Hobart-class destroyer

The Hobart class is a ship class of three air warfare destroyers (AWDs) being built for the Royal Australian Navy (RAN). Planning for ships to replace the Adelaide-class frigates and restore the capability last exhibited by the Perth-class destroyers began by 2000, initially under acquisition project SEA 1400, which was re-designated SEA 4000. Although the designation "Air Warfare Destroyer" is used to describe ships dedicated to the defence of a naval force (plus assets ashore) from aircraft and missile attack, the planned Australian destroyers are expected to also operate in anti-surface, anti-submarine, and naval gunfire support roles.

Planning for the Australian Air Warfare Destroyer (as the class was known until 2006) continued through the mid-2000s, with the selection of the Aegis combat system as the intended combat system and ASC as the primary shipbuilder in 2005. In late 2005, the AWD Alliance was formed as a consortium of the Defence Materiel Organisation (DMO), ASC, and Raytheon. Between 2005 and 2007, Gibbs & Cox's Evolved Arleigh Burke-class destroyer concept and Navantia's Álvaro de Bazán-class frigate competed for selection as the AWD design. Although the Arleigh Burke design was larger and more capable, the Álvaro de Bazán design was selected in June 2007 as it was an existing design, and would be cheaper, quicker, and less risky to build.

Three ships were ordered in October 2007, and will be assembled at ASC's facility in Osborne, South Australia, from 31 pre-fabricated modules (or 'blocks'). An option to build a fourth destroyer was included in the original contract, but has not been exercised. ASC, NQEA Australia, and the Forgacs Group were selected in May 2009 to build the blocks, but within two months, NQEA was replaced by BAE Systems Australia. Construction errors and growing delays led the AWD Alliance to redistribute the construction workload in 2011, with some modules to be built by Navantia. Increasing slippage has pushed the original planned 2014-2016 commissioning dates out by at least three years, with lead ship Hobart to be completed by June 2017, Brisbane in September 2018, and Sydney by March 2020. The AWD Alliance, Navantia, and the involved shipyards have been criticised for underestimating risks, costs, and timeframes; faulty drawings and bad building practices leading to repeated manufacturing errors; and blame-passing. The alliance concept has been panned for having no clear management structure or entity in charge, and having the DMO simultaneously acting as supplier, build partner, and customer for the ships.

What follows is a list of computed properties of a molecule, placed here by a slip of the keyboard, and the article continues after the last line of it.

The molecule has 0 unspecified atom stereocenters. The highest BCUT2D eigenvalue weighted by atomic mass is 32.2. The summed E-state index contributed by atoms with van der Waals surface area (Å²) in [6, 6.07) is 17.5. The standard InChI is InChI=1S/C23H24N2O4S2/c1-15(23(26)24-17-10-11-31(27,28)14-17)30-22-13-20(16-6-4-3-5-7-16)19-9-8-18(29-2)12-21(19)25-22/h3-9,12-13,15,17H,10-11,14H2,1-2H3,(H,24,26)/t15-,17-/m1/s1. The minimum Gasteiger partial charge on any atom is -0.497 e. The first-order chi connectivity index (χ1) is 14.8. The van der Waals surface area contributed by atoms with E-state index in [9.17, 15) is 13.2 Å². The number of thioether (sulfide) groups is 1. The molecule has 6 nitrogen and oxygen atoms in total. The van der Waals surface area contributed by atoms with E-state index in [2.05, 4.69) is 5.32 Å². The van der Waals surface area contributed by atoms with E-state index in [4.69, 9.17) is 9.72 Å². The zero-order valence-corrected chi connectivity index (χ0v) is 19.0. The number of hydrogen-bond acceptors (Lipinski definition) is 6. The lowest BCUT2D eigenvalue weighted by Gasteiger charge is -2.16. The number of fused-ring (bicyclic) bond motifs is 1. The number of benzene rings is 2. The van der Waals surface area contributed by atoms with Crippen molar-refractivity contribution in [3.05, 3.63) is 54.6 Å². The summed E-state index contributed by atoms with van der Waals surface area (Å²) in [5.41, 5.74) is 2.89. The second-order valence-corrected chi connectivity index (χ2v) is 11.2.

HMAS Hobart December 2017
HMAS Hobart (DDG 39) in December 2017
Class overview
Name: Hobart class
Operators:  Royal Australian Navy
Preceded by: Perth-class destroyer and Adelaide-class frigate
Cost: A$9.1 billion for 3 ships
Built: 2009–present
Planned: 3
Building: 1
Active: 2
General characteristics (as designed)
Type: Air warfare destroyer
Displacement: 7,000 tonnes (6,900 long tons; 7,700 short tons) full load
Length: 147.2 metres (483 ft)
Beam: 18.6 metres (61 ft) maximum
Draught: 5.17 metres (17.0 ft)
  • Combined diesel or gas (CODOG) arrangement
  • 2 × General Electric Marine model 7LM2500-SA-MLG38 gas turbines, 17,500 kilowatts (23,500 hp) each
  • 2 × Caterpillar Bravo 16 V Bravo diesel engines, 5,650 kilowatts (7,580 hp) each
  • 2 × controllable pitch propellers
Speed: Over 28 knots (52 km/h; 32 mph)
Range: Over 5,000 nautical miles (9,300 km; 5,800 mi) at 18 knots (33 km/h; 21 mph)
  • 186 + 16 aircrew
  • Accommodation for 234
Sensors and
processing systems:
  • Aegis combat system
  • Lockheed Martin AN/SPY-1D(V) S-band radar
  • Northrop Grumman AN/SPQ-9B X-band pulse Doppler horizon search radar
  • Raytheon Mark 99 fire-control system with two continuous wave illuminating radars
  • 2 × L-3 Communications SAM Electronics X-band navigation radars
  • Ultra Electronics Sonar Systems, hull mounted sonar and towed sonar [1]
  • Ultra Electronics Series 2500 electro-optical director
  • Sagem VAMPIR IR search and track system
  • Rafael Toplite stabilised target acquisition sights
Electronic warfare
& decoys:
  • ITT EDO Reconnaissance and Surveillance Systems ES-3701 ESM radar
  • SwRI MBS-567A communications ESM system
  • Ultra Electronics Avalon Systems multipurpose digital receiver
  • Jenkins Engineering Defence Systems low-band receiver
  • 4 × Nulka decoy launchers
  • 4 × 6-tube multipurpose decoy launchers
Aircraft carried: 1 x MH-60R Seahawk


The 1992 Force Structure Review contained plans to replace the three Perth-class guided-missile destroyers and four of the six Adelaide-class guided-missile frigates with air defence vessels.[2] The initial proposal – to build an additional six Anzac-class frigates configured for wide-area anti-aircraft warfare – did not go ahead as the Anzac design was too small to effectively host all the required equipment and weapons.[2] Instead, the RAN began to upgrade the Adelaides in 1999 to fill the anti-aircraft capability that would be lost when the Perths left service between 1999 and 2001.[3][4] The frigate upgrade was only intended as a stop-gap (only four ships were upgraded, and all four were due to decommission during the mid-2010s), and by 2000, the Australian Defence Force had begun a project to replace the three Perth-class destroyers.[3][4] The acquisition of the dedicated air warfare destroyers was initially identified as Project SEA 1400, then redesignated Project SEA 4000.[3]